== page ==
By early 1835 Giovanni Pacini had written almost fifty operas during the course of a career launched in 1813. He was tired and he was discouraged. Not only had his earlier works been overshadowed by the force of Rossiniís musical personality, but even after the departure of the Pesarese from Italy in 1823, Paciniís star did not shine brighter. In his fascinating Memoirs, the composer examined these years and acknowledged his own limitations. Though the first performances of his Irene, o Líassedio di Messina (Naples, Teatro San Carlo, 30 November 1833) were largely rescued by the singers, Pacini knew the creative vein he had been mining was empty. Maturing under the spell of Rossini, he had not yet shown himself to be more than an able follower: ìI began to realize that I should withdraw from the field.óBellini, the divine Bellini, and Donizetti had surpassed me.î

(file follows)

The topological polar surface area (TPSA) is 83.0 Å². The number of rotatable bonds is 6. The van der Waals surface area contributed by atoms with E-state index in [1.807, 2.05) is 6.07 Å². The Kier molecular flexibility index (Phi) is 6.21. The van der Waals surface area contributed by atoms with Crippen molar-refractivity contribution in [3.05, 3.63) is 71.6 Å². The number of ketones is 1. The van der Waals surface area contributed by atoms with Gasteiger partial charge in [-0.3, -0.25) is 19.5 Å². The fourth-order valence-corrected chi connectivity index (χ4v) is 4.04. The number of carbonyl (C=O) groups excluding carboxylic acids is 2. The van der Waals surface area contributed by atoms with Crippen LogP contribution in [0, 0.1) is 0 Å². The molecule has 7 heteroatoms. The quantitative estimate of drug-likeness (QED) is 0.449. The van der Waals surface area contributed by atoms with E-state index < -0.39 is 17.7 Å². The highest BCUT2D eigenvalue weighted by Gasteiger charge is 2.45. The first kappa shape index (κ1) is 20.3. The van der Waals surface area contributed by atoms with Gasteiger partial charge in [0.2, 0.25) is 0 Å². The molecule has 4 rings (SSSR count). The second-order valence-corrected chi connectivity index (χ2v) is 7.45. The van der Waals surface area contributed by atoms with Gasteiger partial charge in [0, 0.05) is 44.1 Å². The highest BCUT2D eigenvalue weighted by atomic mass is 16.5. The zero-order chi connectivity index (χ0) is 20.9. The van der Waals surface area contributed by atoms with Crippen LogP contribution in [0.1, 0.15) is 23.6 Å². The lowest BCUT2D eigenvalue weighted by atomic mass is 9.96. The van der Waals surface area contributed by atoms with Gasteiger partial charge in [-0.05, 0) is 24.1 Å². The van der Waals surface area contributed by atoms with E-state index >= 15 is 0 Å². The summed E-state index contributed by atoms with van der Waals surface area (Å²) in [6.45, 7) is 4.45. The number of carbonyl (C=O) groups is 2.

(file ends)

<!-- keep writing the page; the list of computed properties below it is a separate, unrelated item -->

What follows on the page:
Das Rheingold is the first of the four works that constitute Der Ring des Nibelungen. On the title page of Der Ring des Nibelungen, Wagner refers to Das Rheingold as a Vorabend (a preliminary evening). Nevertheless, Das Rheingold sets the foundation on which the remainder of the Ring is built.
Experienced listeners gain nothing but lose very little when a mediocre, even bad performance of Wagner’s stage works is released on DVD.